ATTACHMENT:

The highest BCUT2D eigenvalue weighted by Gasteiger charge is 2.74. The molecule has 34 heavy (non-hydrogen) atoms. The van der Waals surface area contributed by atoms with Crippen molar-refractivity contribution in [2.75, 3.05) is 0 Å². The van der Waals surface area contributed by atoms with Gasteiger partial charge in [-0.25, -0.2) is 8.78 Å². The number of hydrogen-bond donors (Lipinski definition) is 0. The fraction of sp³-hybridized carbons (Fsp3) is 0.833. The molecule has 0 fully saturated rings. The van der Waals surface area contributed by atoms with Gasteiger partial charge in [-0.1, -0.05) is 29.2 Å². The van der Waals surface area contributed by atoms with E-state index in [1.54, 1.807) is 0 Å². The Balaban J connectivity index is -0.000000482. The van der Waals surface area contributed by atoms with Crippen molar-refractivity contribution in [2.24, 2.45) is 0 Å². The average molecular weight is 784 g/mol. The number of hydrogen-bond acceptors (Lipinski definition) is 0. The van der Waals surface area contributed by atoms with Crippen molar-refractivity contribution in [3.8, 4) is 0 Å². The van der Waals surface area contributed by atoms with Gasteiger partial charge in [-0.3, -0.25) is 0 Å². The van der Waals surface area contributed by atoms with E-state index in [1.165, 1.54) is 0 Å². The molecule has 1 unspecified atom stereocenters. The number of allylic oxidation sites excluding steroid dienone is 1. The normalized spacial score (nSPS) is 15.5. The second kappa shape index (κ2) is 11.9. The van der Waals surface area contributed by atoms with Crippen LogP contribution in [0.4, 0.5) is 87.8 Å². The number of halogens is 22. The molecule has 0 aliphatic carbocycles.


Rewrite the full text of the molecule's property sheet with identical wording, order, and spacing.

The highest BCUT2D eigenvalue weighted by Gasteiger charge is 2.74. The molecule has 34 heavy (non-hydrogen) atoms. The van der Waals surface area contributed by atoms with Crippen molar-refractivity contribution in [2.75, 3.05) is 0 Å². The van der Waals surface area contributed by atoms with Gasteiger partial charge in [-0.25, -0.2) is 8.78 Å². The number of hydrogen-bond donors (Lipinski definition) is 0. The fraction of sp³-hybridized carbons (Fsp3) is 0.833. The molecule has 0 fully saturated rings. The van der Waals surface area contributed by atoms with Gasteiger partial charge in [-0.1, -0.05) is 29.2 Å². The van der Waals surface area contributed by atoms with E-state index in [1.54, 1.807) is 0 Å². The Balaban J connectivity index is -0.000000482. The van der Waals surface area contributed by atoms with Crippen molar-refractivity contribution in [2.24, 2.45) is 0 Å². The average molecular weight is 784 g/mol. The number of hydrogen-bond acceptors (Lipinski definition) is 0. The van der Waals surface area contributed by atoms with Crippen molar-refractivity contribution in [3.8, 4) is 0 Å². The van der Waals surface area contributed by atoms with Gasteiger partial charge in [-0.3, -0.25) is 0 Å². The van der Waals surface area contributed by atoms with E-state index in [1.165, 1.54) is 0 Å². The molecule has 1 unspecified atom stereocenters. The number of allylic oxidation sites excluding steroid dienone is 1. The normalized spacial score (nSPS) is 15.5. The second kappa shape index (κ2) is 11.9. The van der Waals surface area contributed by atoms with Crippen LogP contribution in [0.4, 0.5) is 87.8 Å². The number of halogens is 22. The molecule has 0 aliphatic carbocycles.